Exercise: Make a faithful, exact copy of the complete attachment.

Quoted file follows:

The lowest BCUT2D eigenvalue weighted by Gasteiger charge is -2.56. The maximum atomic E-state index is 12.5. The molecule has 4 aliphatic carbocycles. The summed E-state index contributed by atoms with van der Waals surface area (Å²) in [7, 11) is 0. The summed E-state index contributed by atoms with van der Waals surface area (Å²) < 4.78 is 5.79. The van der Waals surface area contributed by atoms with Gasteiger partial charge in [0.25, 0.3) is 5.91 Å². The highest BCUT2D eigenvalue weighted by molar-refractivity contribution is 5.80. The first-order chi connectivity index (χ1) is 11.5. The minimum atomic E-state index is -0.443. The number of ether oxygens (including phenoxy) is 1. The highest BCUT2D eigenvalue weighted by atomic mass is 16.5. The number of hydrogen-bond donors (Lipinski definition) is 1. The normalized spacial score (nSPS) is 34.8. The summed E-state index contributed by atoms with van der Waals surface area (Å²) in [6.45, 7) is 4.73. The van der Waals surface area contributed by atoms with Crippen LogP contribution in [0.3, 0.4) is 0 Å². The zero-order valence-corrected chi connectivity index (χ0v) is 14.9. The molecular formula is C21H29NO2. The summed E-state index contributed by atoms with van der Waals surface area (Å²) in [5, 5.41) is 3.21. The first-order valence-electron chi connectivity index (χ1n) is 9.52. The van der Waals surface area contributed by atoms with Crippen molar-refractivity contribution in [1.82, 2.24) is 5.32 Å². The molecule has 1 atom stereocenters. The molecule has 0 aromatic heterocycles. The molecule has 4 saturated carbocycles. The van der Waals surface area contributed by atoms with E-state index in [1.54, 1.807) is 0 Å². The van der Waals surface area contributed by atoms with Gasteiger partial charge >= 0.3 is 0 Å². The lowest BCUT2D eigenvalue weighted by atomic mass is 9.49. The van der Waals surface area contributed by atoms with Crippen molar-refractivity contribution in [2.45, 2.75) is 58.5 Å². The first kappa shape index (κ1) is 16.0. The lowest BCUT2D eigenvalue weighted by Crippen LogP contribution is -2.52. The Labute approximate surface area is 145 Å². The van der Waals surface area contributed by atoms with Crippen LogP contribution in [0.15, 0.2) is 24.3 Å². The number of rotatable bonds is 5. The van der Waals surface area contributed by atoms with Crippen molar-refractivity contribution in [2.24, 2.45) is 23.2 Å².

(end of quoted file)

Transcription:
The lowest BCUT2D eigenvalue weighted by Gasteiger charge is -2.56. The maximum atomic E-state index is 12.5. The molecule has 4 aliphatic carbocycles. The summed E-state index contributed by atoms with van der Waals surface area (Å²) in [7, 11) is 0. The summed E-state index contributed by atoms with van der Waals surface area (Å²) < 4.78 is 5.79. The van der Waals surface area contributed by atoms with Gasteiger partial charge in [0.25, 0.3) is 5.91 Å². The highest BCUT2D eigenvalue weighted by molar-refractivity contribution is 5.80. The first-order chi connectivity index (χ1) is 11.5. The minimum atomic E-state index is -0.443. The number of ether oxygens (including phenoxy) is 1. The highest BCUT2D eigenvalue weighted by atomic mass is 16.5. The number of hydrogen-bond donors (Lipinski definition) is 1. The normalized spacial score (nSPS) is 34.8. The summed E-state index contributed by atoms with van der Waals surface area (Å²) in [6.45, 7) is 4.73. The van der Waals surface area contributed by atoms with Crippen LogP contribution in [0.3, 0.4) is 0 Å². The zero-order valence-corrected chi connectivity index (χ0v) is 14.9. The molecular formula is C21H29NO2. The summed E-state index contributed by atoms with van der Waals surface area (Å²) in [5, 5.41) is 3.21. The first-order valence-electron chi connectivity index (χ1n) is 9.52. The van der Waals surface area contributed by atoms with Crippen molar-refractivity contribution in [1.82, 2.24) is 5.32 Å². The molecule has 1 atom stereocenters. The molecule has 0 aromatic heterocycles. The molecule has 4 saturated carbocycles. The van der Waals surface area contributed by atoms with E-state index in [1.54, 1.807) is 0 Å². The van der Waals surface area contributed by atoms with Gasteiger partial charge >= 0.3 is 0 Å². The lowest BCUT2D eigenvalue weighted by atomic mass is 9.49. The van der Waals surface area contributed by atoms with Crippen molar-refractivity contribution in [2.45, 2.75) is 58.5 Å². The first kappa shape index (κ1) is 16.0. The lowest BCUT2D eigenvalue weighted by Crippen LogP contribution is -2.52. The Labute approximate surface area is 145 Å². The van der Waals surface area contributed by atoms with Crippen LogP contribution in [0.15, 0.2) is 24.3 Å². The number of rotatable bonds is 5. The van der Waals surface area contributed by atoms with Crippen molar-refractivity contribution in [2.24, 2.45) is 23.2 Å².